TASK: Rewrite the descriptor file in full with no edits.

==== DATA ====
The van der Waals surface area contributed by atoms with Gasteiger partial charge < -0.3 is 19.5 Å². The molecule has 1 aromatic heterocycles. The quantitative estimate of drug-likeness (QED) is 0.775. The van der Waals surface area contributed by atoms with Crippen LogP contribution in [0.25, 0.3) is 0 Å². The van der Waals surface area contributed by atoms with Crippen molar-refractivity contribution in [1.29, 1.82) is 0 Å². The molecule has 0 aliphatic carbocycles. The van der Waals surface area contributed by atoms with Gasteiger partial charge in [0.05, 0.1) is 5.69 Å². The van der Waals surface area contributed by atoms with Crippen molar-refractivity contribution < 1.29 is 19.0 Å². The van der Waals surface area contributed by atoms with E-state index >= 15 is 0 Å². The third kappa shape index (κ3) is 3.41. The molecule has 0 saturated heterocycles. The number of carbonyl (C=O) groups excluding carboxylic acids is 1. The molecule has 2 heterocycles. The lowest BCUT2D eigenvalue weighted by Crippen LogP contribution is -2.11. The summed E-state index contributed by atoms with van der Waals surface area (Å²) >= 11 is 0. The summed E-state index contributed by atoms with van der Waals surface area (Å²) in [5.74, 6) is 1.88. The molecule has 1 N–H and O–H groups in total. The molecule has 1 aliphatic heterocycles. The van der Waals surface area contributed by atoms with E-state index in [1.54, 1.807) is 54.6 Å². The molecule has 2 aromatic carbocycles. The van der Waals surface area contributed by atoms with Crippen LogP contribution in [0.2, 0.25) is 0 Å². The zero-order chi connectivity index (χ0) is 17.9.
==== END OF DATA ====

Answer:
The van der Waals surface area contributed by atoms with Gasteiger partial charge < -0.3 is 19.5 Å². The molecule has 1 aromatic heterocycles. The quantitative estimate of drug-likeness (QED) is 0.775. The van der Waals surface area contributed by atoms with Crippen LogP contribution in [0.25, 0.3) is 0 Å². The van der Waals surface area contributed by atoms with Crippen molar-refractivity contribution in [1.29, 1.82) is 0 Å². The molecule has 0 aliphatic carbocycles. The van der Waals surface area contributed by atoms with Gasteiger partial charge in [0.05, 0.1) is 5.69 Å². The van der Waals surface area contributed by atoms with Crippen molar-refractivity contribution < 1.29 is 19.0 Å². The van der Waals surface area contributed by atoms with E-state index >= 15 is 0 Å². The third kappa shape index (κ3) is 3.41. The molecule has 0 saturated heterocycles. The number of carbonyl (C=O) groups excluding carboxylic acids is 1. The molecule has 2 heterocycles. The lowest BCUT2D eigenvalue weighted by Crippen LogP contribution is -2.11. The summed E-state index contributed by atoms with van der Waals surface area (Å²) >= 11 is 0. The summed E-state index contributed by atoms with van der Waals surface area (Å²) in [5.74, 6) is 1.88. The molecule has 1 N–H and O–H groups in total. The molecule has 1 aliphatic heterocycles. The van der Waals surface area contributed by atoms with E-state index in [1.54, 1.807) is 54.6 Å². The molecule has 2 aromatic carbocycles. The van der Waals surface area contributed by atoms with Crippen LogP contribution in [0.2, 0.25) is 0 Å². The zero-order chi connectivity index (χ0) is 17.9.